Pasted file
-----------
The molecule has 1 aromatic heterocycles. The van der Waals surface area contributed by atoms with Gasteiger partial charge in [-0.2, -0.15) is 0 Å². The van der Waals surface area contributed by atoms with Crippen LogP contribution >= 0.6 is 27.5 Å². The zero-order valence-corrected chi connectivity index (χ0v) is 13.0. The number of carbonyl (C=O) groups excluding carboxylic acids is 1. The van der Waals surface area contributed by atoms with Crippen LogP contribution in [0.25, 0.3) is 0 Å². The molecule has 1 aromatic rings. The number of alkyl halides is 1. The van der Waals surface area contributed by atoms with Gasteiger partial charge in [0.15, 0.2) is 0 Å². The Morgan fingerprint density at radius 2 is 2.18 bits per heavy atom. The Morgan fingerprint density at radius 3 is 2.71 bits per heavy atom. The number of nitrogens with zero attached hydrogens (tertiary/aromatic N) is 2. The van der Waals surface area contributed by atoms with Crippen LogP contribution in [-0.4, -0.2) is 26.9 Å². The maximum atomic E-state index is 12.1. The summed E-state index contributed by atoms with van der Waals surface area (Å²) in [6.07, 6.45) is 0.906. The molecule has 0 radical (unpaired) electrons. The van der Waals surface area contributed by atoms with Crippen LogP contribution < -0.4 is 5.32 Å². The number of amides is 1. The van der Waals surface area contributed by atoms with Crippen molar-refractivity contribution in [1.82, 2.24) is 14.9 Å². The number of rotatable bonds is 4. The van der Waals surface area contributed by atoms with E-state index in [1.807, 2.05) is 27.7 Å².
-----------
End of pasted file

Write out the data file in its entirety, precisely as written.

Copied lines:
The molecule has 1 aromatic heterocycles. The van der Waals surface area contributed by atoms with Gasteiger partial charge in [-0.2, -0.15) is 0 Å². The van der Waals surface area contributed by atoms with Crippen LogP contribution >= 0.6 is 27.5 Å². The zero-order valence-corrected chi connectivity index (χ0v) is 13.0. The number of carbonyl (C=O) groups excluding carboxylic acids is 1. The van der Waals surface area contributed by atoms with Crippen LogP contribution in [0.25, 0.3) is 0 Å². The molecule has 1 aromatic rings. The number of alkyl halides is 1. The van der Waals surface area contributed by atoms with Gasteiger partial charge in [0.15, 0.2) is 0 Å². The Morgan fingerprint density at radius 2 is 2.18 bits per heavy atom. The Morgan fingerprint density at radius 3 is 2.71 bits per heavy atom. The number of nitrogens with zero attached hydrogens (tertiary/aromatic N) is 2. The van der Waals surface area contributed by atoms with Crippen LogP contribution in [-0.4, -0.2) is 26.9 Å². The maximum atomic E-state index is 12.1. The summed E-state index contributed by atoms with van der Waals surface area (Å²) in [6.07, 6.45) is 0.906. The molecule has 0 radical (unpaired) electrons. The van der Waals surface area contributed by atoms with Crippen LogP contribution < -0.4 is 5.32 Å². The number of amides is 1. The van der Waals surface area contributed by atoms with Crippen molar-refractivity contribution in [1.82, 2.24) is 14.9 Å². The number of rotatable bonds is 4. The van der Waals surface area contributed by atoms with E-state index in [1.807, 2.05) is 27.7 Å².